Hosea is a youth drop in center in Eugene, Oregon.
I went there this last Wednesday to volunteer my time and get more experience working with teens. Many of these teens are homeless, some are people of color, and some identify as LGBT. That doesn’t really matter though, because I have found that people of all backgrounds enjoy comics!
When you go to a group of kids with the vague idea of “drawing together” or having “art time,” some will be confused or uninspired. “uh, now what do I do?” “I always draw guns.” “I don’t know what to draw.” It isn’t very innovative or artistic to ask kids to follow along with you and draw the same tree, or boat or whatever that you do. That would be “Product Oriented,” and not creative. These games are “process oriented,” no one has no idea where you will end up. These games can break the ice and warm people up, challenge them and get some real belly laughs too!
Here are some of the comics they made while following the rules of my games. Keep in mind they are between the ages of 16 and 19 and may be school dropouts.
I give kids lots of encouragement” I love the language in this! You did a great job of taking a sentence and creating a whole scene, with many characters.” and some advice- I would suggest you draw your characters larger, put in details, facial expressions and fill the panel with your image.
“This is fantastic! Way to give the cat a silly name and decide that the water was Blueberry. Goofy, silly words make the whole thing more exciting!”
The rules go like this: Have players write a sentence at the TOP of a piece of paper then pass it to the left in a circle of four or more. Ask kids to write a sentence that has both a verb (action word) and an adjective (a describing word). If you were in school you could require them to use one of their recent vocabulary words, or ask that it be tied to something they have learned recently in social studies.
When you receive a paper with a sentence at the top, draw an illustration using all the elements. Try to be specific, avoid using words, Show don’t tell. Try to use only 1/5 of the paper, but if your illustration has to be big- let it be the size it wants to be. Then fold the paper so that the sentence at the top cannot be seen. You pass to another player who writes a sentence explaining what she sees in your drawing. Use specifics. I try to discourage sentences like “A cat.” or “I see a box.” Or “it’s a burrito.” The paper goes around, alternating illustration, sentence, illustration, sentence.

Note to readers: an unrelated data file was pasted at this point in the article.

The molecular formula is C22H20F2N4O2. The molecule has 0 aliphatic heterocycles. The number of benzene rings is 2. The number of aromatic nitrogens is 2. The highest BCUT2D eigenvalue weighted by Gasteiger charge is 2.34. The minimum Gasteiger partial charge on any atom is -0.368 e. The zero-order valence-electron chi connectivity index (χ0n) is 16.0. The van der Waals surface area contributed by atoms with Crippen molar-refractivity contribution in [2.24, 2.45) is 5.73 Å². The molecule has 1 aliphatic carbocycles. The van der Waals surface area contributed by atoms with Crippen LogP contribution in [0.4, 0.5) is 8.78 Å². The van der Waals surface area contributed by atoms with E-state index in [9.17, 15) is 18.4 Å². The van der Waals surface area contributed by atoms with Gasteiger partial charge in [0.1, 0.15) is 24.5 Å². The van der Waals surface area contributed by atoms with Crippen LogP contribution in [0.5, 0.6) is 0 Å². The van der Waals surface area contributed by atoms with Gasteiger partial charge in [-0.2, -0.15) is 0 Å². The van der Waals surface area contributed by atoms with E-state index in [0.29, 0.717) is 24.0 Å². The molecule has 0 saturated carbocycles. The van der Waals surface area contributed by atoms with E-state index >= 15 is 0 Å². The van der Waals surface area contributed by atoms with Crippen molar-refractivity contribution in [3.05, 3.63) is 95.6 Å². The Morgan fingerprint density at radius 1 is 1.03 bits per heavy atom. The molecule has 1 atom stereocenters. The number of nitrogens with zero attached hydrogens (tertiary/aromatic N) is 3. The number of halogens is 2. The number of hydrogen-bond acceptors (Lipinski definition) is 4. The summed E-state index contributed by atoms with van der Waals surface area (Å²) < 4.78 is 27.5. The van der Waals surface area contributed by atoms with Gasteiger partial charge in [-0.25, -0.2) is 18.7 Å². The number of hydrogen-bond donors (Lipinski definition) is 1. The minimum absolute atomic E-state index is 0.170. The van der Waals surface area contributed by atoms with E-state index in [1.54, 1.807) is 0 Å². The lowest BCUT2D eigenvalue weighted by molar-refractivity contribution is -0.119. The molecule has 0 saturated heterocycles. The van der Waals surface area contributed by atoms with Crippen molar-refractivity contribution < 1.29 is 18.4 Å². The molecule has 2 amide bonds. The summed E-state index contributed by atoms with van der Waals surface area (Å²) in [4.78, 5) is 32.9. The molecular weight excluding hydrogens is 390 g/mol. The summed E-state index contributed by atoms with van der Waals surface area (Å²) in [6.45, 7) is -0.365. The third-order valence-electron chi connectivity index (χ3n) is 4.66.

Papers can be taped together and the collective consciousness can be followed. This game can have some amazing results.
4 Scene Stories (for groups of 4)
Fold the paper into fourths, have the students label each square 1,2 ,3,4. from left to right as illustrated below.
In panel four tell the students to write an “ending” to a story. Encourage them to use both words and pictures, and to fill the whole panel. Then fold it so that the panel marked 1 is showing and to pass it to another player.
The student who receives a 1 from his or her neighbor, will now write the beginning of a story. When they are done, have them fold it, so that theirs is showing and the empty panel 2 is showing.
Now a player must draw a panel continuing the story in panel one. Try to include the same elements and imitate their drawing style, or at least make something logical that follows.
Then the page is opened up and a fourth player is asked to make the beginning make sense with the end. How can you resolve it? Try and come up with a way to make the beginning tie into the ending! I have left these comics with their 3rd panel blank so you can give it a try.
Some ideas for taking the game further:
When they are at this “3/4 of the way done” stage, you could make a copy of each comic for each person playing. Then everyone can compare the different ways they would have the beginning tie into the ending. Each student could take one and challenge themselves to make a “final draft” form, taking inspiration from the composition and leaving the words the same, but they are free to add more detail and fix spelling or grammar issues. One of these could form the basis for a longer comic, or skit, where the content comes from the kids.
If you play games like this, or have made up your own, or try my games out and have suggestions, or just want to write me, you can at email@example.com